Section: New Results
Visualizing Wikipedia for Occasional Users
In seven years, Wikipedia has become one of the top ten most visited web sites in the world, consulted by 36% of US adult internet users. It is made of more than 5 million articles in 250 localized versions. This popularity mainly comes from its availability and coverage: Wikipedia is defined as “the free encyclopedia that anyone can edit”, with “thousands of changes an hour”. This fundamental Wikipedia concept is pointed out as a good way to continuously increase the coverage, accuracy and up-to-dateness of information.
Conversely, this fast changing and volatile content is prone to unverified information, contrary to classical encyclopedia where author selection and peer-reviewing is performed before the information is published. This is considered as the Achilles' heel of Wikipedia as unreliable or incomplete information and vandalism become serious threats to the quality of Wikipedia. Controversies about the relative quality of Wikipedia compared to standard encyclopedia have recently surged and vandalism has become a main concern for Wikipedia administrators. Since more and more people rely on Wikipedia, the cost of unreliable information increases for the society. Helping Wikipedia readers, especially occasional ones, spotting erroneous or bad quality articles is thus becoming increasingly important. This requires some assessment of the quality of articles.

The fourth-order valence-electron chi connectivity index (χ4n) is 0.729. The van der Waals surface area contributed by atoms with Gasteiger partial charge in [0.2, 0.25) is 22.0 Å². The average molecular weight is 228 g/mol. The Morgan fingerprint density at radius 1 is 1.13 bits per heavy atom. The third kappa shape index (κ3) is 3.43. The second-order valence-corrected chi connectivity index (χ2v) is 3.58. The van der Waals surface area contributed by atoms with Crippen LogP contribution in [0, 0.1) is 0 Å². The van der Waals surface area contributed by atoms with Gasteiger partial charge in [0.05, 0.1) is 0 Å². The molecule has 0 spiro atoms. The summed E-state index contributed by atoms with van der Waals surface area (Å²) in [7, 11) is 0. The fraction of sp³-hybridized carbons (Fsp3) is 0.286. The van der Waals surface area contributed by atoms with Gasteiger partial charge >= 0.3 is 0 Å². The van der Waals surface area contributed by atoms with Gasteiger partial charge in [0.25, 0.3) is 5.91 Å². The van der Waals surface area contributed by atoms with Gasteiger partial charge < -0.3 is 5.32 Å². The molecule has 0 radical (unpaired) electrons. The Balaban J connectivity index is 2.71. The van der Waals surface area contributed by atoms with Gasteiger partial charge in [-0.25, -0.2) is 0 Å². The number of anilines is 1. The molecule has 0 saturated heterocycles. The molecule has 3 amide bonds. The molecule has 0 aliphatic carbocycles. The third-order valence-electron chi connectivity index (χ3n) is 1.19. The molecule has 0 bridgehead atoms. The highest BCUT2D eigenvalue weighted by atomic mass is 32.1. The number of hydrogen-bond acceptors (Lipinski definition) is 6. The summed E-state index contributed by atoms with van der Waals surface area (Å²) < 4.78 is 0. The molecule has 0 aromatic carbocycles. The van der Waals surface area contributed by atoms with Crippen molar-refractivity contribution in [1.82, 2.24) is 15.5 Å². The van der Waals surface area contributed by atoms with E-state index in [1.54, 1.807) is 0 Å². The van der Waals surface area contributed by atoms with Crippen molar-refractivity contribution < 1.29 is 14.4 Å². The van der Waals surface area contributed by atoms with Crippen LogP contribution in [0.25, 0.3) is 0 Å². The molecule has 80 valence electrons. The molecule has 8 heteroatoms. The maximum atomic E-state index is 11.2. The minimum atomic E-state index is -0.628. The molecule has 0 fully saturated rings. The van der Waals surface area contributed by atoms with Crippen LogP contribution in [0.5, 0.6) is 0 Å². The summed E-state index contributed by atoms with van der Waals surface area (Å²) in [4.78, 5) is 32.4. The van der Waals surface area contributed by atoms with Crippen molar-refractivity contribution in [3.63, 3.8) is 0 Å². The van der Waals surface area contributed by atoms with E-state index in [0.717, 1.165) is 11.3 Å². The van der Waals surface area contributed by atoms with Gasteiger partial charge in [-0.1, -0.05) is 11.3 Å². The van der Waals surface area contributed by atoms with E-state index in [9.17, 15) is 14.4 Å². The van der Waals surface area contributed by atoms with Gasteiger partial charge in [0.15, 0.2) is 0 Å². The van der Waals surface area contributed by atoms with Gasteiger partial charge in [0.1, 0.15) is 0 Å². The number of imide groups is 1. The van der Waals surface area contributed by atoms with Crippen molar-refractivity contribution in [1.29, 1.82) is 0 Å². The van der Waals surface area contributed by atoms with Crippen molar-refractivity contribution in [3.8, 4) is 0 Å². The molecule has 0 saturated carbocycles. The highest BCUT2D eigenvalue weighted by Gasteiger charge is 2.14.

We have designed four visualizations with four thumbnails to keep occasional Wikipedia readers aware of the profile of the article they read (Fig. 4 ). We asked Wikipedia frequent writers and administrators to give us a list features the considered as important for assessing the quality of the articles. They mainly reported the number of contributors, the evolution of the article across time and the activity of the discussion associated with the article. Our four visualization summarize these features to quickly assess whether the article can be read safely or if it should be double checked. We are currently running experiments to test the effectiveness of these visualization for occasional Wikipedia users.